So to me, if the perfect piece to the puzzle is out there…pay the man! The problem is that isn’t the case this year. There are good players out there that could turn us into a championship defense, but none of them are without drawbacks or question marks. There is no Reggie White (well, that goes without saying). If Luke Kuechly was available…I would say pay him and bring him in. But he’s not so we have to go back to the silence/pursuit approach. But there are dangers in the way Ted Thompson plays this game.

Silence first is a good way to go, putting pressure on the players to find a home rather than showing interest that reeks of desperation. One danger, of course, is that if you maintain silence…never go after anyone and never show interest or begin the negotiations, players find other homes. Silence only works to a point, at some point it is right to let a player know you’re interested and begin to find out what their priorities and needs are and that is where the rubber meets the road. At times it seems that the Packers brass just never decides to pursue anyone and this adds up to frustration in PackerNation. Better to let players go than overpay them in a way that hurts us long term but in second tier free agents, that should not be too much of a problem as you have to have a paid starter and backup in those positions anyway. Yes, draft picks are cheaper but the salary cap is meant to pay an entire team after all, the question is who gets what. The other danger of the silent treament is that affordable guys who are blue-collar, hard working guys slip through your fingers. And here is where we come full circle to Peyton Manning’s retirement speech.

Timing is everything

Manning said that the reason he was retiring was because the timing was right. He said he thought one thing he had as a quarterback and a player was good timing. True, and Packers fans know what happens when the timing of a great player’s retirment is not quite right. Fans wait eight years for the jersey retirement of one of the greatest players the franchise has ever seen.

Thompson is good at the silent treatment, and that is a powerful tool. But what concerns me is whether, once the first frenzy of overpaying players who will likely hurt the franchise more than help, whether we will have the timing to open up and pursue the needs of those players who sincerely need a job. As teams buy players, players become the ones who are desperate. The Packers are a perennial playoff team with Aaron Rodgers as quarterback. This is a bargaining chip in and of itself. Players who wants a championship more than a payout  are out there…but can TT get a deal done? He can if his timing is right. Wait…wait…wait…and then pull the trigger. Showing interest and showing desperation are two different things and I do think we can get it done this year.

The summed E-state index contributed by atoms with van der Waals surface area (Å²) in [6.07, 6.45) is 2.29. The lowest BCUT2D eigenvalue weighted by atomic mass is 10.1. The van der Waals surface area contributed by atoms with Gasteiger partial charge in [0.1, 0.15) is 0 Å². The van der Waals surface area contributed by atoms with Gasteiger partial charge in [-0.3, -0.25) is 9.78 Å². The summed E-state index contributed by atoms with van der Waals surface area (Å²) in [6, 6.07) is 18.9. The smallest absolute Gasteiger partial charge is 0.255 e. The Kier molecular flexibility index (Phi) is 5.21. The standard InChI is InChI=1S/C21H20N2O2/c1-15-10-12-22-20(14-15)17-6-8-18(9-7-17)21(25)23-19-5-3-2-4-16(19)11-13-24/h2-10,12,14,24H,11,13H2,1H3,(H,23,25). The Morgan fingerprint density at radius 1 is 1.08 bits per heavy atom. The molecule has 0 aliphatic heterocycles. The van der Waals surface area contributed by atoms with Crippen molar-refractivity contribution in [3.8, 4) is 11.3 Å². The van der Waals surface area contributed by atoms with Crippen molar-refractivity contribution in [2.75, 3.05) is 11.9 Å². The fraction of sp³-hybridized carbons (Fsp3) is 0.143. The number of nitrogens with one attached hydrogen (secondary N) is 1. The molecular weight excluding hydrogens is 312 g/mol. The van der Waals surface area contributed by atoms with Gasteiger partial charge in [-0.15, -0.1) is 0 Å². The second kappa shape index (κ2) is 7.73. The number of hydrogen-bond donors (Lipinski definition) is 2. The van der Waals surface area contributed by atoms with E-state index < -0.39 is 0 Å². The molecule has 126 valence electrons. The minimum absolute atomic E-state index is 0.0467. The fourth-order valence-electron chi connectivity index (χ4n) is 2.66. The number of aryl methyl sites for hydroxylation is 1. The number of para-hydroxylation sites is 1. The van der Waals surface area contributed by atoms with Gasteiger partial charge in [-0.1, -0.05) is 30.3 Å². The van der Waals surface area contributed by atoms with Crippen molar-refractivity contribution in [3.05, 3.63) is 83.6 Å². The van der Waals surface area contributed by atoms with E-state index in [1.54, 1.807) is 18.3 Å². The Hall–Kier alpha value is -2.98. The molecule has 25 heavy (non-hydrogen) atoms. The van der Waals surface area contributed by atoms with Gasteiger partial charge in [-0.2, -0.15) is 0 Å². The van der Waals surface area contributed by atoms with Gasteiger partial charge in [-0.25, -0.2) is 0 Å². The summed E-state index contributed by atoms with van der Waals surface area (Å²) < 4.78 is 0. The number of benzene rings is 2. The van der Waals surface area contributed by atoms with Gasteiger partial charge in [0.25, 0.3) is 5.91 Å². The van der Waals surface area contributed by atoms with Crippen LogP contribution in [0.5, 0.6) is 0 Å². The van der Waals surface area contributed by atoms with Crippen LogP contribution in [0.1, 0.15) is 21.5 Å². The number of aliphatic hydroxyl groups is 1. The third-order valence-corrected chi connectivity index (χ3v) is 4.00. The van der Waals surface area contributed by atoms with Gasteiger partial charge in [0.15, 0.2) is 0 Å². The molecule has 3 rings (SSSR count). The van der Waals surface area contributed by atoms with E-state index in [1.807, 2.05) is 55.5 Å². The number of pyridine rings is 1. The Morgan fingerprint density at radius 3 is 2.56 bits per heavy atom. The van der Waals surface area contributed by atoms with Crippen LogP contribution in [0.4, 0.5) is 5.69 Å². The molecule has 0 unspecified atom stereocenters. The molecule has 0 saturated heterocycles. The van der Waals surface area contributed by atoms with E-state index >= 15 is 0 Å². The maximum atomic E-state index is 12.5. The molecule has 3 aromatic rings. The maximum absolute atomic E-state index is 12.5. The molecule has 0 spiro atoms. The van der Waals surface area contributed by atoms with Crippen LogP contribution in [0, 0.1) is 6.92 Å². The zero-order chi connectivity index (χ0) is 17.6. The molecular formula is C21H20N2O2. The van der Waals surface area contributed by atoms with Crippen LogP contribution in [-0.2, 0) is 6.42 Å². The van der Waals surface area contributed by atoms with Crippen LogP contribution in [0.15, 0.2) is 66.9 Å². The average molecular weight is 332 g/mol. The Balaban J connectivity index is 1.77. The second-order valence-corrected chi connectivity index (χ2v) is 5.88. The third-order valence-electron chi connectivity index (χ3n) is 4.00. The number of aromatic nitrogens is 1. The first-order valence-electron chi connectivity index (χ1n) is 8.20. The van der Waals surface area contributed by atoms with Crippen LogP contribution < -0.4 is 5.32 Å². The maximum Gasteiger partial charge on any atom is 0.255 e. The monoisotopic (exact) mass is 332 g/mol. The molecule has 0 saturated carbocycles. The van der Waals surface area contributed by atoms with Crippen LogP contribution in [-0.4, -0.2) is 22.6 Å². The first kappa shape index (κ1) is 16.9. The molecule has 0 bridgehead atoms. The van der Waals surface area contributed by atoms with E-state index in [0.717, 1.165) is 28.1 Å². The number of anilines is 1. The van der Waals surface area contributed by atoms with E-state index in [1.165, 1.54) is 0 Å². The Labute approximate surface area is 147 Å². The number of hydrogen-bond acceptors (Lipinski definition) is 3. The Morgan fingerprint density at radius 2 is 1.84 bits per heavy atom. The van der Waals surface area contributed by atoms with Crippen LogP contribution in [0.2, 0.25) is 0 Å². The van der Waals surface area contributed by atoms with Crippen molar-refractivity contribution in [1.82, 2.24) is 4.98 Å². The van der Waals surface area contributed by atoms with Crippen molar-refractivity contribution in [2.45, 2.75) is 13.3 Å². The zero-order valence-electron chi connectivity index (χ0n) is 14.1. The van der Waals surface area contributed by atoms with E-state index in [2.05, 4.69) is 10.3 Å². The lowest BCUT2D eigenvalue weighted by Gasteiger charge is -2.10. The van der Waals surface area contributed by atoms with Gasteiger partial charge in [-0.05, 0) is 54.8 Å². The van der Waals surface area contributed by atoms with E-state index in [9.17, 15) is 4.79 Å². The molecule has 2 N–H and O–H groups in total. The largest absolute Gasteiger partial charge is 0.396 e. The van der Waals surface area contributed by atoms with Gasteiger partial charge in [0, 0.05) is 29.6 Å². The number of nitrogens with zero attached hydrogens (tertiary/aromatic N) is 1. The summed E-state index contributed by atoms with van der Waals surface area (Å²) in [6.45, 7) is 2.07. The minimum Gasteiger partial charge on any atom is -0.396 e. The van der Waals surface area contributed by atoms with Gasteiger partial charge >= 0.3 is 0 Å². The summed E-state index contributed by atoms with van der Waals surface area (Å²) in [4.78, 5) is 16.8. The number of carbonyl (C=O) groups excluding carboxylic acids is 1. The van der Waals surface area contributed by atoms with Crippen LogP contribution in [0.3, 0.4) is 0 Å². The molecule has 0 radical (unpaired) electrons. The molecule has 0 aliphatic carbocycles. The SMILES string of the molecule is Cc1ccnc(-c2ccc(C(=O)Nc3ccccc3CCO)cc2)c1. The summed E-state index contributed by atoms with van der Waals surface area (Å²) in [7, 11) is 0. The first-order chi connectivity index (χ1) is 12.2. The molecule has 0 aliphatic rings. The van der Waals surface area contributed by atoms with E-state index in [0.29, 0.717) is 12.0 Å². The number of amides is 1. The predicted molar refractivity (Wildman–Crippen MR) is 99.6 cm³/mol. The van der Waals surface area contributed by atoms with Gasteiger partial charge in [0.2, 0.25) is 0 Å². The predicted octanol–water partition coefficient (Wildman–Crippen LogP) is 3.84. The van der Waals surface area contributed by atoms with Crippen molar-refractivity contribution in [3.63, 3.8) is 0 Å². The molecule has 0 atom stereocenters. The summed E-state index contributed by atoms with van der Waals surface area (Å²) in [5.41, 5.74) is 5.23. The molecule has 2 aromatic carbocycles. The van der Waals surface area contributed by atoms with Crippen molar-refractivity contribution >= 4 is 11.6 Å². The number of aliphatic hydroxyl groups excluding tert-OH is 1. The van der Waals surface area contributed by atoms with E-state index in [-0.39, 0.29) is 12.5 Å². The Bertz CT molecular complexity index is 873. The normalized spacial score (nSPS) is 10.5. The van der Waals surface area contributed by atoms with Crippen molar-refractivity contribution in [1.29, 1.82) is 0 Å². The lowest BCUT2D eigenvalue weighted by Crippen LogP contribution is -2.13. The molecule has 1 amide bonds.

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I look at guys like James Laurinaitis, Jerrell Freeman, Coby Fleenor, Dwayne Allen or Matt Forte, or even (if he doesn’t get signed right off) Danny Trevathan, who may fit this bill better than Mario Williams or Bruce Irvin or Malik Jackson (even though you can never have too many pass-rushers).

Regardless of the outcome, the silent treatment puts the pressure on PackerNation too. So we wait…and we hope that the Packers brass finds a few players to target, shows their interest, and is able to make a deal with one or even two. This year will hopefully add another Ryan Pickett, Charles Woodson, or Julius Peppers-type player to the Packers’ roster.

Go Pack!

 

 

 

About  

Brady Augustine is co-owner and content creator for www.greenbaypackernation.com. He currently resides in Tennessee and also conspires with brother, JR on www.cheesnewswire.com

2 Comments

  1.   January 24, 2017, 5:51 pm

    Capers has to go u can’t play a 90s style D in 2017 he is past his prime and the d doesn’t work that puts too much pressure on Rodgers and the O.I wanna see a GM that will open the wallet

  2.   January 24, 2017, 12:06 pm

    One choice is insufficient. Ted Thompson refuses to fill gaps needed to provide players to make the team a real contender. The team plays just well enough each year to end up at the bottom of the draft list. Taking the best available and sitting them on the bench or practice squad does not allow for growth. So many glaring holes it will be almost impossible to fill them this year.
    Dom Capers has tried to make players play to his scheme, rather than create a D that fits the players strengths. Blown coverages, missed tackles, basic technique issues and Thompson’s inability to retain players does not help. Need someone that can put a D on the field that understands the game as it is played in 2017…not like it was in the 90’s.
    Strength and Conditioning…I am having a hard time understanding why we get decimated year after year. Every team in the league plays the same amount of games. Why did we lose 8 players against the Falcons and they 1 for a few plays? Do we need better position coaches. is it a technique issue? How can a player like Eddie Lacy get so out of condition they can’t play?

    We all love our team…for me it has been since 1960…I remember years when we could not even give tickets away…still bought them, still cheered every game…2 HOF quarterbacks and how many SB wins in 20 years? There is only one goal…the Lombardi Trophy….no participation Trophies in the NFL